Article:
Now we're going to learn an incredibly powerful feature of Lisp: Creating SPELs!
SPEL is short for "Semantic Program Enhancement Logic" and lets us create new behavior inside the world of our computer code that changes the Lisp language at a fundamental level in order to customize its behavior for our needs. It's the part of Lisp that looks most like magic. To enable SPELs, we first need to activate SPELs inside our Lisp compiler (Don't worry about what this line does -- advanced Lispers should click here):
Type this into your REPL:
lfe> (defmacro defspel body `(defmacro ,@body))
Ok, now that they're enabled, let's cast our first spell, called walk:
(defspel walk (direction game-state) `(walk-direction ',direction ,game-state))
What this code does is it tells the Lisp compiler that the atom
walk is not actually the atom
walk but is, instead,
walk-direction and that the direction actually has a quote in front of it, even though we can't see it. Basically we can sneak in some special code in between our program and the compiler that changes our code into something else before it is compiled:
Notice how similar this function looks to the code we had written before for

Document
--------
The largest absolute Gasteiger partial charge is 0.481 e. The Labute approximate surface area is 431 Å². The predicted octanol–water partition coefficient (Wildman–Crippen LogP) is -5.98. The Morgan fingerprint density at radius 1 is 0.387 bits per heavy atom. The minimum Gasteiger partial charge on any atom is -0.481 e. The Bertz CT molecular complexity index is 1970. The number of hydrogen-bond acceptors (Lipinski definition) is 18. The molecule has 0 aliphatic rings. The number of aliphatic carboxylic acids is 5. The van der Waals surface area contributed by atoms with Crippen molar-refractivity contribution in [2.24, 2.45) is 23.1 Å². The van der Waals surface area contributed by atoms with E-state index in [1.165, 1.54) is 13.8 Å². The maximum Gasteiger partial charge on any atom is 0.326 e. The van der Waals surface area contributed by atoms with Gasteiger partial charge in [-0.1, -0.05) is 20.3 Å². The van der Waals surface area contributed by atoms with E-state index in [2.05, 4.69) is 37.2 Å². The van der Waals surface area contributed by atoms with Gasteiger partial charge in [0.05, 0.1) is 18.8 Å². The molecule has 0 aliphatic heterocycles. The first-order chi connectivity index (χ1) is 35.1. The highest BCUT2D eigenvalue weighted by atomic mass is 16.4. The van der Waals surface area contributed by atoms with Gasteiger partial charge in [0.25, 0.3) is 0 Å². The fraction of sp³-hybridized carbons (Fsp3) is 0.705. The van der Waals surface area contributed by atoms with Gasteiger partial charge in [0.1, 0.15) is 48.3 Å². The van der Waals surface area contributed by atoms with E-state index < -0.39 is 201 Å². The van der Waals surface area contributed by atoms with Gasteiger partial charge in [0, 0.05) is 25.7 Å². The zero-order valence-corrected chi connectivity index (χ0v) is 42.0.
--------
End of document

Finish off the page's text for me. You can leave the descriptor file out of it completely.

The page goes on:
describe-exit. In Lisp, not only do code and data look identical, but code and special commands to the compiler (the SPELs) look identical as well -- a very consistent and clean design!
Let's try our new spell:
lfe> (set state (walk east state))
You are in the living-room of a wizard's house. There is a wizard snoring loudly on the couch. You see a whiskey-bottle on the ground. You see a bucket on the ground. There is a door going west from here. There is a stairway going upstairs from here. ...
(set state ...)? Remember: this is functional programming! We're not changing any global variables inside functions. So if our player walks, how do we make sure that the new state created by the
walk SPEL is usable for the next command? We set the output of the
walk SPEL (which is the new state) to the